Yesterday the voters assembly of Bethany Lutheran Church and School in Naperville, Illinois, the home of the Brothers of John the Steadfast, voted to call a third pastor and also voted to conduct a capital campaign this fall to raise pledges to build a one million dollar building that will house a youth center and a music rehearsal hall. This is a wonderful blessing of God through his mercy in Christ and a sign of how confessional parishes can have a great sense of vision and act on it in faith.
About 130 members showed up for the voters assembly. The ballot was done by voice vote with a nearly unanimous acclamation in favor of the two-fold mission, with only two or three nay votes heard.
About eight years ago our congregation had a horrendous internal struggle. The former church council had tried to enact some staffing changes secretly, without voters’ knowledge. When that came to light the struggle ensued and the congregation lost about a fourth of its members – which makes this vote and blessing even more amazing.
At that point the congregation developed a new constitution that did away with the board of directors known as the “Ministry Council” and replaced it with a Waltherian structure of voters assembly and pastor/elder leadership. We also started focussing on the six duties of the church as drawn from Scripture by C. F. W. Walther (see his booklet titled “The Proper Form of the Christian Congregation,” available from CPH). That structure of transparency and pastor/elder headship as served us well. The vision for this motion to add a pastor and build the new space was drawn nearly entirely from Walther’s first duty for the church – “dwell richly in the Word.” As a confessional church we have also focussed heavily on the second Scriptural duty of the church – “maintain pure doctrine and practice church discipline.”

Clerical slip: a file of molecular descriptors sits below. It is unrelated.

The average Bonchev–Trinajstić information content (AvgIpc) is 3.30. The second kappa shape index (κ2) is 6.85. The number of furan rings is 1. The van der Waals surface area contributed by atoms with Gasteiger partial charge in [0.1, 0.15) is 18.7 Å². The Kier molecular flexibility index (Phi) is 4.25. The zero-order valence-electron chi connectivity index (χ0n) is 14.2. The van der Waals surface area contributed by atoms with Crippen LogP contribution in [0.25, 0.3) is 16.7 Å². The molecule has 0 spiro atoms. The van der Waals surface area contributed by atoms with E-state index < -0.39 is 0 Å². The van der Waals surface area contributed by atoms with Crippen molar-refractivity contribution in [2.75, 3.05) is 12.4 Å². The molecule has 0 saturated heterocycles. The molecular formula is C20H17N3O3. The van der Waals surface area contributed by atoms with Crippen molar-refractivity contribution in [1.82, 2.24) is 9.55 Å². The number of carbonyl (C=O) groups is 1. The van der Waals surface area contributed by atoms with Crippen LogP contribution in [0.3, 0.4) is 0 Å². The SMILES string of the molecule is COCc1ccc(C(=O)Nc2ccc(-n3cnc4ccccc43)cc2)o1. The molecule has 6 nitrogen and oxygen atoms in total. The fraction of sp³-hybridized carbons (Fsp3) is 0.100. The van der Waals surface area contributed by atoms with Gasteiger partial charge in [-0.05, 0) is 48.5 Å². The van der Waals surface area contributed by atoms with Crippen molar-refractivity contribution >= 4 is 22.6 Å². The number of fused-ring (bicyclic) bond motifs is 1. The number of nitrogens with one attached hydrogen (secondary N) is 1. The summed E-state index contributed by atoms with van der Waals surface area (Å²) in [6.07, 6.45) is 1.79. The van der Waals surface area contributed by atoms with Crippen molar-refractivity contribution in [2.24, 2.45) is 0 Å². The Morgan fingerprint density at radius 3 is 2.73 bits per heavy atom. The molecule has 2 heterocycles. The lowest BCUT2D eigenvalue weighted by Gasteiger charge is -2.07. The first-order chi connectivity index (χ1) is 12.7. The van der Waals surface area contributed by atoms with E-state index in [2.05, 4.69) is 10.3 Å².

Moving to this structure has not cancelled out our ability to have vision and act boldly. It has simply taken our courage and shaped it properly by focussing on the six duties of the church, including the last one – “build the church at large.”
Who says confessional churches can’t have vision? Vision is highly over-rated but it is not inherently impossible when one focusses on Scriptural duty rather than warmed over corporate approaches to the Church or trendy changes that try to recreate the Church in the mold of the culture. (Why any right and Scripturally thinking person would ever want to do that defies all logic and all theo-logic.) Vision is not the third means of grace. A simple, humble parish that focusses on administering Word and Sacrament faithfully, is pleasing to God whether they make “bold” steps forward or not, but don’t let it be said that such parishes can’t take such steps and seek the Lord’s blessing as they seek to dwell richly in His Word.